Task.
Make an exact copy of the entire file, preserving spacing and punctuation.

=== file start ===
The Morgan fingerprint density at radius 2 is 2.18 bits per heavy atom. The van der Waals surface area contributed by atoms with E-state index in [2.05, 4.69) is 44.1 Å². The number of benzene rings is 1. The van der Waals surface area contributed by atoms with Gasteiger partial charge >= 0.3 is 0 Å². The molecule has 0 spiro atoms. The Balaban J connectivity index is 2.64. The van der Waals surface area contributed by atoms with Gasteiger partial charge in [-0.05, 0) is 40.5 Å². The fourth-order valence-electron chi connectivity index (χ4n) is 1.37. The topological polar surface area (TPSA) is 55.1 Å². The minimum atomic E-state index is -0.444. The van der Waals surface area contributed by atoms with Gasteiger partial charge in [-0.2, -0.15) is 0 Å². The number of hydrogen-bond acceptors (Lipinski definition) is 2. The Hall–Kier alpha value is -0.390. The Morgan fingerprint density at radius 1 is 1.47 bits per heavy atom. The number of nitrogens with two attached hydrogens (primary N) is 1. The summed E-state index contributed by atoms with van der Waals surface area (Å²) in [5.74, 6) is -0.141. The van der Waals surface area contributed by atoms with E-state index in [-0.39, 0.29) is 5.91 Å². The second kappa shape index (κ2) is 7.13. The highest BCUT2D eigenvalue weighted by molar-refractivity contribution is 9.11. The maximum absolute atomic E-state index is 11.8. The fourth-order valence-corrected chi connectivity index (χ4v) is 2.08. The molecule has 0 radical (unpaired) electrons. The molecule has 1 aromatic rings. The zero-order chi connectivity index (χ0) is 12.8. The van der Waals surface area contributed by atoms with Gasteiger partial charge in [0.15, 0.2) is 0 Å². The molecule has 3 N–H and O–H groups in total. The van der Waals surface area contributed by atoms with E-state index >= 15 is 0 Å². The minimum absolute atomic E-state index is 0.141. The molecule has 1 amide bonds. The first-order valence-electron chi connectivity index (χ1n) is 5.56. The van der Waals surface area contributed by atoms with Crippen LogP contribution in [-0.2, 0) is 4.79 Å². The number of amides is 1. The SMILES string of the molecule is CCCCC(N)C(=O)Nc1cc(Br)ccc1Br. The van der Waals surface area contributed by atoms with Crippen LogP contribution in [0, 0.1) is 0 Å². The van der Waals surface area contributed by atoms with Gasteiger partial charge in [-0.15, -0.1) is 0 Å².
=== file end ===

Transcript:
The Morgan fingerprint density at radius 2 is 2.18 bits per heavy atom. The van der Waals surface area contributed by atoms with E-state index in [2.05, 4.69) is 44.1 Å². The number of benzene rings is 1. The van der Waals surface area contributed by atoms with Gasteiger partial charge >= 0.3 is 0 Å². The molecule has 0 spiro atoms. The Balaban J connectivity index is 2.64. The van der Waals surface area contributed by atoms with Gasteiger partial charge in [-0.05, 0) is 40.5 Å². The fourth-order valence-electron chi connectivity index (χ4n) is 1.37. The topological polar surface area (TPSA) is 55.1 Å². The minimum atomic E-state index is -0.444. The van der Waals surface area contributed by atoms with Gasteiger partial charge in [-0.2, -0.15) is 0 Å². The number of hydrogen-bond acceptors (Lipinski definition) is 2. The Hall–Kier alpha value is -0.390. The Morgan fingerprint density at radius 1 is 1.47 bits per heavy atom. The number of nitrogens with two attached hydrogens (primary N) is 1. The summed E-state index contributed by atoms with van der Waals surface area (Å²) in [5.74, 6) is -0.141. The van der Waals surface area contributed by atoms with E-state index in [-0.39, 0.29) is 5.91 Å². The second kappa shape index (κ2) is 7.13. The highest BCUT2D eigenvalue weighted by molar-refractivity contribution is 9.11. The maximum absolute atomic E-state index is 11.8. The fourth-order valence-corrected chi connectivity index (χ4v) is 2.08. The molecule has 0 radical (unpaired) electrons. The molecule has 1 aromatic rings. The zero-order chi connectivity index (χ0) is 12.8. The van der Waals surface area contributed by atoms with Gasteiger partial charge in [0.15, 0.2) is 0 Å². The molecule has 3 N–H and O–H groups in total. The van der Waals surface area contributed by atoms with E-state index >= 15 is 0 Å². The minimum absolute atomic E-state index is 0.141. The molecule has 1 amide bonds. The first-order valence-electron chi connectivity index (χ1n) is 5.56. The van der Waals surface area contributed by atoms with Crippen LogP contribution in [-0.2, 0) is 4.79 Å². The number of amides is 1. The SMILES string of the molecule is CCCCC(N)C(=O)Nc1cc(Br)ccc1Br. The van der Waals surface area contributed by atoms with Crippen LogP contribution in [0, 0.1) is 0 Å². The van der Waals surface area contributed by atoms with Gasteiger partial charge in [-0.15, -0.1) is 0 Å².